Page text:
The program has run for three years – and in that time all four of these change dimensions have been sustained – even as different focus areas for the work have evolved. Our work together continues to transform the way the organization operates and how it maintains relevance in such a rapidly changing market and world. Importantly, the purpose is frequently cited as one of the key reasons employees join and stay with the organization. Survey results also show that our work has helped to align and guide day-to-day actions of employees across the organization. 


For leaders who hope to create durable organizational changes, meeting people where they are is important. Using a human-centric framework, companies can develop transformation strategies that help all stakeholders. Human-centric organizations are more flexible and dynamic and better able to find their way to uncommon growth.


Catalysts: Gaining Control by Letting Go

Prophet’s 2023 Catalyst research highlights how governance can enable both alignment and autonomy. “Letting go” of control puts the right people in charge of the right decisions. 

This article is the third in a series based on our latest research, Catalysts: How to Build an adaptable organization that thrives during uncertainty. Conversations with senior executives in multiple industries helped us define concrete steps leaders can take to create a sense and structure for shared ownership within the organization.  

In his now-famous address to Congress in 1961, President John F. Kennedy laid out an audacious goal of landing a man on the moon and returning him safely to the earth.” The President lauded the endeavor’s impressiveness to humankind and its importance to future space exploration. The speech also represented an unspoken political gauntlet throwdown: pitting the distributed intelligence and decision-making of the US’s market-based economy against the Soviet top-down, centrally-planned model. 

At the time of JFK’s speech, and for the better part of the twentieth century, management theory favored predictability and consistency as means to economies of scale. This resulted in streamlining business processes and organizational structures to maximize standardization and minimize marginal cost. Whole disciplines such as Toyota Production System (TPS), Six Sigma, and Lean emerged as proven methods with terrific results when implemented well.  

Today we operate in a very different economy. The advancement of digital technology has upended the economics of value creation. As a result, we live in a world that is more unpredictable. Today’s leaders must channel President Kennedy’s faith in systems with distributed intelligence and decision-making to thrive. Rather than centralize decision-making, leaders can gain better control through the twists and turns of the market by “letting go” – empowering autonomy and decision-making within their organizations by establishing the organizational structures, processes and culture to make it successful.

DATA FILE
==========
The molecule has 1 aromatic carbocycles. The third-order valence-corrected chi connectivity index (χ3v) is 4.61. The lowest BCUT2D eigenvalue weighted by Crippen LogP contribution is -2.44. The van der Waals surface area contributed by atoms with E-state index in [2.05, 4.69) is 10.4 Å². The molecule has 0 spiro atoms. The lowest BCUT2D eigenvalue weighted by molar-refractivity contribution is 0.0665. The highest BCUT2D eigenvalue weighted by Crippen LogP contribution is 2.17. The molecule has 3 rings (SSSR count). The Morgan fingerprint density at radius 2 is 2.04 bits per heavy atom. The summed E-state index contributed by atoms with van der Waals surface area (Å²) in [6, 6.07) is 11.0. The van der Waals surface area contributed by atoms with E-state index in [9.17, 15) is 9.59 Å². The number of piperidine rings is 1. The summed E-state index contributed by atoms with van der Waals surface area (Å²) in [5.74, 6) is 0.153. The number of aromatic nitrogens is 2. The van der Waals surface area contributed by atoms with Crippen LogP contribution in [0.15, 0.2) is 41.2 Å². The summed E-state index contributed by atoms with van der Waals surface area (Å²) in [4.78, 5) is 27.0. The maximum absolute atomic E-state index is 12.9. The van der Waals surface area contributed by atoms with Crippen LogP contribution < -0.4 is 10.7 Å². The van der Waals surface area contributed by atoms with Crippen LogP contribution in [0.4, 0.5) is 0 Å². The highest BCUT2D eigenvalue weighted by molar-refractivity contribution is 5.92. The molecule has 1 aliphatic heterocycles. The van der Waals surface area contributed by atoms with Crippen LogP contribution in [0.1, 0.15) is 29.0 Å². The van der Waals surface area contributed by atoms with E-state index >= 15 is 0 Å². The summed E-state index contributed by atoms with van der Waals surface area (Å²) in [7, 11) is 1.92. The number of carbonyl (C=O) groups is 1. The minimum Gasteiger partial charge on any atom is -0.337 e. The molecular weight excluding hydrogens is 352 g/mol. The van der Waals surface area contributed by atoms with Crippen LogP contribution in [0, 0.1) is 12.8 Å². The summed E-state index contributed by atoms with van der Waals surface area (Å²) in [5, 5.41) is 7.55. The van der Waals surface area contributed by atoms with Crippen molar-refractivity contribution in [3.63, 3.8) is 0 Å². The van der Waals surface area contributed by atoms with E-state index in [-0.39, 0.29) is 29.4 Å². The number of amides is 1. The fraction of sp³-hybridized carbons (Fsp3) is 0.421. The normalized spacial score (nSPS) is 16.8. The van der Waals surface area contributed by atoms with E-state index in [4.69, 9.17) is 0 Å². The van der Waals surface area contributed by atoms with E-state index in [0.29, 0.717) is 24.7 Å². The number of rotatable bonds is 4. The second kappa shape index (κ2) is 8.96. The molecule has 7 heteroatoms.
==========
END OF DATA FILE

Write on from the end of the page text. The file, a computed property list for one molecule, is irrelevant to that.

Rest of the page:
The Benefits of “Letting Go” 

Leaders and managers who look at the big picture quickly realize that delegation of authority greatly benefits the firm and its customers. The company gains strategic agility because it can pivot faster to respond to market shifts. Customers benefit because “bringing authority to the information” increases customer intimacy, driving the development of more relevant and impactful products, services, and experiences. 

Additionally, shifting decision rights lower in the organization drives greater employee engagement, resulting in a 23% productivity increase, according to Gallup’s 2020 meta-analysis. It also delivers a radically improved employee value proposition, as demonstrated by significantly increased retention and ratings for employee wellbeing. 

C-suite leaders that we interviewed for this series told us they are working hard in 2023 on letting go. “This is a major cultural shift that we need to make in order to unlock the potential of the great talent we’ve hired and the leaders we have on deck,” says the Vice President of Talent of a multinational e-commerce company. “We constantly ask ourselves, `What can we do today to step out of their way and unleash that potential?'” 

Three Critical Shifts for Empowering Autonomy and Decision-Making 

“Organizations often underestimate what’s required to release control and still achieve results,” says Jane Hanson, former Chief People Officer of Nationwide Building Society, the UK’s third largest mortgage provider. “It’s not just a matter of leaders stepping back and declaring others are empowered. It’s about building the scaffolding and putting the right systems in place to help people be successful.”